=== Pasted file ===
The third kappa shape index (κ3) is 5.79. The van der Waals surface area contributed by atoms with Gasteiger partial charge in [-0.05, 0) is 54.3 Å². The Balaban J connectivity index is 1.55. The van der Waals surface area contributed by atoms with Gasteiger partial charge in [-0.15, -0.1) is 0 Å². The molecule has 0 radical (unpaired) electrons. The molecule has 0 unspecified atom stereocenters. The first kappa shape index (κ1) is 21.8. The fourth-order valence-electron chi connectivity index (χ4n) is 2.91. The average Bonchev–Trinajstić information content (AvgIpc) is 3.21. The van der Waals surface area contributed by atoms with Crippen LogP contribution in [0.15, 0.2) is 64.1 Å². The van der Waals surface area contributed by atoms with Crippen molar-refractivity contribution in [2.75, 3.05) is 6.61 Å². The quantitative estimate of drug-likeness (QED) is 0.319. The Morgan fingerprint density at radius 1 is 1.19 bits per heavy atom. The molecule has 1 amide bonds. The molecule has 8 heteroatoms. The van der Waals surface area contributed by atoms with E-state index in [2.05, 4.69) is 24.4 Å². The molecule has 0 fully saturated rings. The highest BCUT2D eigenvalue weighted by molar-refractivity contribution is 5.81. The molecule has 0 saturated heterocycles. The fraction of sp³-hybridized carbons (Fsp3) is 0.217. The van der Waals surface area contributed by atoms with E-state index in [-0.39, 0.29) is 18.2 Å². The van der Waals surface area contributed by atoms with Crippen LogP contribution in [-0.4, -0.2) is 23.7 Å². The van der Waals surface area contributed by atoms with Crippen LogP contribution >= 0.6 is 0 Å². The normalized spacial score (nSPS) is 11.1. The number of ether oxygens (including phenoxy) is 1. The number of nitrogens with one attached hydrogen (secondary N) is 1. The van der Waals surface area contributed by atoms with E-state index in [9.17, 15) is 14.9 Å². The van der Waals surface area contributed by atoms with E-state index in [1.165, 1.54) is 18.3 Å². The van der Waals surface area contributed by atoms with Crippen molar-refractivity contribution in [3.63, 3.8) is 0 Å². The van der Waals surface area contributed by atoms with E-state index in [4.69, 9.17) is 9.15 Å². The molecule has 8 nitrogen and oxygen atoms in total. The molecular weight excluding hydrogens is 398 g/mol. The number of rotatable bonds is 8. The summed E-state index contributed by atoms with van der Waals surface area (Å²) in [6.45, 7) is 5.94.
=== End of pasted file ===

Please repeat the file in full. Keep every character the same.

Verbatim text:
The third kappa shape index (κ3) is 5.79. The van der Waals surface area contributed by atoms with Gasteiger partial charge in [-0.05, 0) is 54.3 Å². The Balaban J connectivity index is 1.55. The van der Waals surface area contributed by atoms with Gasteiger partial charge in [-0.15, -0.1) is 0 Å². The molecule has 0 radical (unpaired) electrons. The molecule has 0 unspecified atom stereocenters. The first kappa shape index (κ1) is 21.8. The fourth-order valence-electron chi connectivity index (χ4n) is 2.91. The average Bonchev–Trinajstić information content (AvgIpc) is 3.21. The van der Waals surface area contributed by atoms with Crippen LogP contribution in [0.15, 0.2) is 64.1 Å². The van der Waals surface area contributed by atoms with Crippen molar-refractivity contribution in [2.75, 3.05) is 6.61 Å². The quantitative estimate of drug-likeness (QED) is 0.319. The Morgan fingerprint density at radius 1 is 1.19 bits per heavy atom. The molecule has 1 amide bonds. The molecule has 8 heteroatoms. The van der Waals surface area contributed by atoms with E-state index in [2.05, 4.69) is 24.4 Å². The molecule has 0 fully saturated rings. The highest BCUT2D eigenvalue weighted by molar-refractivity contribution is 5.81. The molecule has 0 saturated heterocycles. The fraction of sp³-hybridized carbons (Fsp3) is 0.217. The van der Waals surface area contributed by atoms with E-state index in [-0.39, 0.29) is 18.2 Å². The van der Waals surface area contributed by atoms with Crippen LogP contribution in [-0.4, -0.2) is 23.7 Å². The van der Waals surface area contributed by atoms with Crippen LogP contribution >= 0.6 is 0 Å². The normalized spacial score (nSPS) is 11.1. The number of ether oxygens (including phenoxy) is 1. The number of nitrogens with one attached hydrogen (secondary N) is 1. The van der Waals surface area contributed by atoms with E-state index in [9.17, 15) is 14.9 Å². The van der Waals surface area contributed by atoms with E-state index in [1.165, 1.54) is 18.3 Å². The van der Waals surface area contributed by atoms with Crippen molar-refractivity contribution in [3.63, 3.8) is 0 Å². The van der Waals surface area contributed by atoms with E-state index in [4.69, 9.17) is 9.15 Å². The molecule has 8 nitrogen and oxygen atoms in total. The molecular weight excluding hydrogens is 398 g/mol. The number of rotatable bonds is 8. The summed E-state index contributed by atoms with van der Waals surface area (Å²) in [6.45, 7) is 5.94.